Opinions about what constitutes "healthy eating" vary and even change through the years.
Remember when the makers of one brand of margarine used to advertise that doctors recommended eating that in place of butter to protect against heart disease?
Now most dietitians seem to think that artificially hydrogenated fats like margarine are terrible. Butter is much healthier.
And when we baby boomers were growing up, not much was considered more healthful for a kid to drink than milk. But the Push Start Your Metabolism eating guidelines used by the Fittest Loser contestants urge us to drink no more than a half glass per day.
Just a few years ago a Center for Science in the Public Interest report congratulated some theater chains for making their popcorn in healthy soybean oil instead of the usual coconut oil, which the writer described as one of the unhealthiest of all cooking oils. Now some healthy-eating books recommend bathing cooked vegetables in coconut oil because the type of saturated fats in it is an especially healthy type.
Like so much in science and medicine, ideas about nutrition change almost monthly.
All those millions who switched from sugary pop to diet pop now read that according to one study, people consuming artificial sweeteners gained more weight than people drinking regular Coke or Pepsi.
Apparently sugar screws up our cholesterol, but artificial sweeteners screw it up even worse. And did you read that they also might cause dementia?
There are two reasons I've been reluctant to go along with all the rules of the Push Start eating regimen. One, of course, is that I love fruit juices and candy and bread and rolls and milk, while I hate vegetables and salads.
But two, some of the diet's rules -- especially the expensive and labor-intensive urgings never to eat processed foods (not even homogenized milk) and always to choose "organic" -- seem kind of New Agey to my 64-year-old ears.
When we were in fifth-grade health class in the 1960s, the textbook said we should eat four groups of healthy food every day. Dairy foods not only were not forbidden, they were considered some of the most sacred, along with meat; fruits and vegetables; and bread and grains.
Until 2015, even the official food guidelines recommended by the U.S. government said a solid diet should be built around six to eight servings of whole grains a day. Go easy on meat, it said, especially fatty red meat. And eat fats and oils only "sparingly."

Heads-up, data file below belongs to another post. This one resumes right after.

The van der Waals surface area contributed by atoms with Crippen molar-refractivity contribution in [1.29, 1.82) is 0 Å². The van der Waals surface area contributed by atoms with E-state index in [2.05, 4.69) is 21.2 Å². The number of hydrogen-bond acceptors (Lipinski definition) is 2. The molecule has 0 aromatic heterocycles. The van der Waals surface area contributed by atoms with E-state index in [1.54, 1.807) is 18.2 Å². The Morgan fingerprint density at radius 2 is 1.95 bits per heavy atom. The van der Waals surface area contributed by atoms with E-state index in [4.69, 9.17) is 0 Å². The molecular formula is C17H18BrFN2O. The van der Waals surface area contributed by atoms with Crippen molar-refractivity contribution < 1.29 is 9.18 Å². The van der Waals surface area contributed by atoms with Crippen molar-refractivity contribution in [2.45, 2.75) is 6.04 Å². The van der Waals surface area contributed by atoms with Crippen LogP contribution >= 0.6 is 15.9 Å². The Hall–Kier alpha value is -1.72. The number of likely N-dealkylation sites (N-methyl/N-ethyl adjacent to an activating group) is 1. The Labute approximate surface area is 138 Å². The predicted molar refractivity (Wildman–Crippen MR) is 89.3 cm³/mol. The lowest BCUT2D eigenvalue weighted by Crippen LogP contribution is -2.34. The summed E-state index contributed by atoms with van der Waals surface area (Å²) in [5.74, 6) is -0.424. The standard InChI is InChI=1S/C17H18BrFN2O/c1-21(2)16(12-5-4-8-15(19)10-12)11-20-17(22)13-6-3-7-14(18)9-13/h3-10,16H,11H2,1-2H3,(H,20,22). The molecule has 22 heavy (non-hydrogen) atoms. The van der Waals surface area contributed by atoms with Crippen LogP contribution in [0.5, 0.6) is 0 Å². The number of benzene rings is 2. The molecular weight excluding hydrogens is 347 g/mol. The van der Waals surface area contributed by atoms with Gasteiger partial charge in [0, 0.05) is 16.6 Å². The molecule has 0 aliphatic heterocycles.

But Push Start comes from a new strain of thinking.
Much new research says love handles and clogged arteries -- even excess poundage -- don't come from eating butter and oils and meat after all. They come from eating sugar and starches. Even starches like those previously sacred whole grains.
Zeroing in on what eating various things do to the production of insulin and the burning of sugars, diets like the Paleo Diet say that eating lots of meat and eggs and fish -- even a lot of fats -- is actually a good idea because it does great things for our inner chemistry.
PBS recently ran a TV show on which Dr. Mark Hyman, director of the Cleveland Clinic Center for Public Medicine, urged us to "Eat Fat and Get Thin." And now my physician-assistant sister Pat says everyone in the E.R. where she works is into a Fasting Diet that emphasizes resetting our metabolism by not eating anything at all for up to half the hours in the day.
In fifth-grade health class, most of the emphasis was on making sure we took in enough of the right things, like vitamins and minerals and protein. We have discovered some new "right" things since then, such as non-vitamin antioxidants.
But now more of the emphasis seems to be on not eating the wrong things. And on balancing what we eat together, such as the way the Push Start plan tells us to always eat a protein (such as meat or eggs or a health-food-store protein powder) and a fat (such as nuts or fish oil capsules or olive oil) along with any fruit or vegetables or … horrors, bread or starch.
All this leaves a would-be weight loser's head spinning.
Eggs? Used to be a heel because of all their cholesterol. Now a hero because we make almost all our cholesterol inside us, and having enough good cholesterol is more important than not eating bad cholesterol.
Milk? Scientists have found it has about as much sugar as pop, and lots of fat. But guess where that protein powder in the health-food store comes from? Yep, milk, which also boasts a kind of protein that helps us burn up sugar instead of storing it away as fat.
Meat? Eat lots, that fifth-grade health book advised me. Eat only lean cuts, and as little as possible of that, the government diet charts now say. Replace it with fish and cheese, the Mediterranean Diet folks would say. Eat lots because the cave men did, the Paleo Diet would say.
Bread and pasta? The staff of life, according to a popular saying. Eaten constantly in Bible times. A terrible source of insulin spikes and a likely cause of Type 2 diabetes, more recent researchers say.
Chocolate? Coffee? Wine? Terrible for us, the conventional wisdom says. Three good sources of antioxidants, some researchers now argue.
What then should we believe?
Most of us -- including me -- tend to just pick out the theories and facts that go along with what we want to do anyway. We use science more as an excuse for the behavior we like than as a guidepost for what behavior we should be willing to accept. And there's a lot of different science to choose from.
But I'm still trying to find some study that says drinking Mountain Dew Live Wire is healthier than drinking tap water.
•Dave Gathman is a Daily Herald correspondent. He is undergoing the same physical workouts and nutritional counseling as the Fittest Loser contestants as he writes about their journey.